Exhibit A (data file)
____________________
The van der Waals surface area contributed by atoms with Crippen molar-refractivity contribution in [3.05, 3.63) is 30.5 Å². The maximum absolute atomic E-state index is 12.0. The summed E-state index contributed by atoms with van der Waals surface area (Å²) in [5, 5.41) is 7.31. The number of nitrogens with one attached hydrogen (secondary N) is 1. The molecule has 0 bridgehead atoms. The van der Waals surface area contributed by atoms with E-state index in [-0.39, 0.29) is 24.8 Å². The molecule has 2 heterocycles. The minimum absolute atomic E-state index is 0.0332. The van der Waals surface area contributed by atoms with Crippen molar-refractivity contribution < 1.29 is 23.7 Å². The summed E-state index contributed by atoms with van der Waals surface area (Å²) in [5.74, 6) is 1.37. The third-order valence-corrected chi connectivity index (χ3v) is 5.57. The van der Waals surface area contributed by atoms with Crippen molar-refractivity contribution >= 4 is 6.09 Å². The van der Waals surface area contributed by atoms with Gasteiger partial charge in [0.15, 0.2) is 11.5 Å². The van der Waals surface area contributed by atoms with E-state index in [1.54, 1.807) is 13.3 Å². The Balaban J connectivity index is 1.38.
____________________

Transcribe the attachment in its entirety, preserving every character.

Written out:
The van der Waals surface area contributed by atoms with Crippen molar-refractivity contribution in [3.05, 3.63) is 30.5 Å². The maximum absolute atomic E-state index is 12.0. The summed E-state index contributed by atoms with van der Waals surface area (Å²) in [5, 5.41) is 7.31. The number of nitrogens with one attached hydrogen (secondary N) is 1. The molecule has 0 bridgehead atoms. The van der Waals surface area contributed by atoms with E-state index in [-0.39, 0.29) is 24.8 Å². The molecule has 2 heterocycles. The minimum absolute atomic E-state index is 0.0332. The van der Waals surface area contributed by atoms with Crippen molar-refractivity contribution < 1.29 is 23.7 Å². The summed E-state index contributed by atoms with van der Waals surface area (Å²) in [5.74, 6) is 1.37. The third-order valence-corrected chi connectivity index (χ3v) is 5.57. The van der Waals surface area contributed by atoms with Crippen molar-refractivity contribution >= 4 is 6.09 Å². The van der Waals surface area contributed by atoms with Gasteiger partial charge in [0.15, 0.2) is 11.5 Å². The van der Waals surface area contributed by atoms with E-state index in [1.54, 1.807) is 13.3 Å². The Balaban J connectivity index is 1.38.